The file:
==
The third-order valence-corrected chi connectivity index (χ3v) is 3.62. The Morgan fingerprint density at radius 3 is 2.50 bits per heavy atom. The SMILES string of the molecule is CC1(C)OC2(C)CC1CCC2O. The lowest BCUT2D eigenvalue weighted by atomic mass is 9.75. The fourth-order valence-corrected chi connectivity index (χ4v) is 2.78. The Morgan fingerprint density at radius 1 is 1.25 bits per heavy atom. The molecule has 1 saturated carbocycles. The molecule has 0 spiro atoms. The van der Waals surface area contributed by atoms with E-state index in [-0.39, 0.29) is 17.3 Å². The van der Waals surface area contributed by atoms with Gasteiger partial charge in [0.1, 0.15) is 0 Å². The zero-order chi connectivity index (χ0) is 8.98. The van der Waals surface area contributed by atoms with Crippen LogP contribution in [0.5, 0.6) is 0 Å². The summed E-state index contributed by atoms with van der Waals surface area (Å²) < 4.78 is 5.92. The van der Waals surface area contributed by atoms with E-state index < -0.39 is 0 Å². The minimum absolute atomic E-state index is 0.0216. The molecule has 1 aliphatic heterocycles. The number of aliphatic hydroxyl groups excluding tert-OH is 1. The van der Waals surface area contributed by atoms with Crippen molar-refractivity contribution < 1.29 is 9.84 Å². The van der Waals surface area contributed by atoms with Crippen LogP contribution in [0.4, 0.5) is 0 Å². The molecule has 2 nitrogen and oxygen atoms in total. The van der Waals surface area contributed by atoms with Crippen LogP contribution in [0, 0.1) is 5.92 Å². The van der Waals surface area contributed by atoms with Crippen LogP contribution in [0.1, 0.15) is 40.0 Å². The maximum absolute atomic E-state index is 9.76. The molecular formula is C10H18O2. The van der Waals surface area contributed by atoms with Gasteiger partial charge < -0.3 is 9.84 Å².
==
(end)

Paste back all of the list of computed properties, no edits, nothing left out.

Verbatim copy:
The third-order valence-corrected chi connectivity index (χ3v) is 3.62. The Morgan fingerprint density at radius 3 is 2.50 bits per heavy atom. The SMILES string of the molecule is CC1(C)OC2(C)CC1CCC2O. The lowest BCUT2D eigenvalue weighted by atomic mass is 9.75. The fourth-order valence-corrected chi connectivity index (χ4v) is 2.78. The Morgan fingerprint density at radius 1 is 1.25 bits per heavy atom. The molecule has 1 saturated carbocycles. The molecule has 0 spiro atoms. The van der Waals surface area contributed by atoms with E-state index in [-0.39, 0.29) is 17.3 Å². The van der Waals surface area contributed by atoms with Gasteiger partial charge in [0.1, 0.15) is 0 Å². The zero-order chi connectivity index (χ0) is 8.98. The van der Waals surface area contributed by atoms with Crippen LogP contribution in [0.5, 0.6) is 0 Å². The summed E-state index contributed by atoms with van der Waals surface area (Å²) < 4.78 is 5.92. The van der Waals surface area contributed by atoms with E-state index < -0.39 is 0 Å². The minimum absolute atomic E-state index is 0.0216. The molecule has 1 aliphatic heterocycles. The number of aliphatic hydroxyl groups excluding tert-OH is 1. The van der Waals surface area contributed by atoms with Crippen molar-refractivity contribution < 1.29 is 9.84 Å². The van der Waals surface area contributed by atoms with Crippen LogP contribution in [0.4, 0.5) is 0 Å². The molecule has 2 nitrogen and oxygen atoms in total. The van der Waals surface area contributed by atoms with Crippen LogP contribution in [0, 0.1) is 5.92 Å². The van der Waals surface area contributed by atoms with Crippen LogP contribution in [0.1, 0.15) is 40.0 Å². The maximum absolute atomic E-state index is 9.76. The molecular formula is C10H18O2. The van der Waals surface area contributed by atoms with Gasteiger partial charge < -0.3 is 9.84 Å².